Wow. It’s kind of amazing how fast they are moving, but I’m over being surprised. It sounds like the first orbital test for Starship will be part of the first flight test for the Superheavy booster. Two birds, one stone, I guess. It also sounds like both the booster and the Starship are going to “land” in the ocean. So it seems there is no intention to reuse them, and the main goal is getting data you can’t get any other way. Maybe there’s too much risk involved with trying to land an untested booster that size on the landing pad, and landing a starship after re-entry. I’m very excited to see this test!Some really big plans for orbiting StarShip are coming up.
Elon Musk's SpaceX revealed its plan for the next step in testing of its next-generation Starship rocket.www.cnbc.com
I’d love to be a Sirius XM DJ but the commute would be pricey.From: https://www.space.com/spacex-sirius-sxm-8-satellite-launch-webcast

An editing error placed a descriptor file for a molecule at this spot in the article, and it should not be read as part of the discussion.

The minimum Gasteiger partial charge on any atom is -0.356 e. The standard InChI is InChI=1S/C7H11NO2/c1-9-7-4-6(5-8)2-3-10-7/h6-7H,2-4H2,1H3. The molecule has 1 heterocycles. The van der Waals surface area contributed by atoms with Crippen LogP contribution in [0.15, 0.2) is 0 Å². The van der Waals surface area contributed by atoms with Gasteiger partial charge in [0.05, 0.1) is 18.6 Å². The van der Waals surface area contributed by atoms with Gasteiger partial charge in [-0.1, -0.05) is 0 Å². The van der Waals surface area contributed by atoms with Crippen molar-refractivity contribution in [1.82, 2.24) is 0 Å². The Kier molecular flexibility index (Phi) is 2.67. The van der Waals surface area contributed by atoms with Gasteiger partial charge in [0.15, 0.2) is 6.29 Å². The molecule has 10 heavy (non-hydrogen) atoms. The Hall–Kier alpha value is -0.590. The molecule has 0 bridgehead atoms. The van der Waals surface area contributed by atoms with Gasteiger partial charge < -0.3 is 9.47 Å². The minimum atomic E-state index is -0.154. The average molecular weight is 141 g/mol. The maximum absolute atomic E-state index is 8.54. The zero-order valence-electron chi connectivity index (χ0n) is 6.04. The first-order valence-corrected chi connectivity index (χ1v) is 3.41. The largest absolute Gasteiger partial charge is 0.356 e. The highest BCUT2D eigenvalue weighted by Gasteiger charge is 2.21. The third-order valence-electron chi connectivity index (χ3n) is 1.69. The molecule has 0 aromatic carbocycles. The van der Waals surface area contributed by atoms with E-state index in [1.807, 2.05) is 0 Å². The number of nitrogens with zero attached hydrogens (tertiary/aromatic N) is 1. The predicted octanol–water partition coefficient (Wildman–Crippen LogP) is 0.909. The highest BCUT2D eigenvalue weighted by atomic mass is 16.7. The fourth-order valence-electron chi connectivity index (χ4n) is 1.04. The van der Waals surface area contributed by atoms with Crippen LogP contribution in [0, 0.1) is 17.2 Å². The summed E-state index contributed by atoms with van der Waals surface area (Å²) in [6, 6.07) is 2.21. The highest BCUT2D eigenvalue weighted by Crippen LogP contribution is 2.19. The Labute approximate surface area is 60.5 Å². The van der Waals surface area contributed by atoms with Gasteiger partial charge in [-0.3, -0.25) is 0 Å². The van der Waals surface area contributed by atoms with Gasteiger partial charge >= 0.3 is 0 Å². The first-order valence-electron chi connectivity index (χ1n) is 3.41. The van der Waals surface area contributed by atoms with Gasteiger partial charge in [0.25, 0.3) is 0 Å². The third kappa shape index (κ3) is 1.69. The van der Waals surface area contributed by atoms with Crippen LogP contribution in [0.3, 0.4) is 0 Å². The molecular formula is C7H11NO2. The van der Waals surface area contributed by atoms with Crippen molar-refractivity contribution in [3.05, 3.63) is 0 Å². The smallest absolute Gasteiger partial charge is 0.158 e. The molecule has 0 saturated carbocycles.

A two-stage Falcon 9 rocket flight is scheduled to take off from Space Launch Complex 40 at Cape Canaveral Space Force Station here in Florida. Liftoff is expected at 12:26 a.m. EDT (0426 GMT) during a one-hour 59-minute window.
Perched atop the 230-foot-tall (70 meters) Falcon 9 is the high-powered Sirius XM-8 (SXM-8) satellite built by Maxar Technologies for Sirius XM. It's the second of two radio satellites launched by SpaceX for the company as part of an effort to replace outdated ones currently in orbit.
You'll be able to watch the launch on this page, as well as here and on the Space.com homepage, courtesy of SpaceX, once a webcast is available. You can also watch directly from SpaceX here about 15 minutes before liftoff.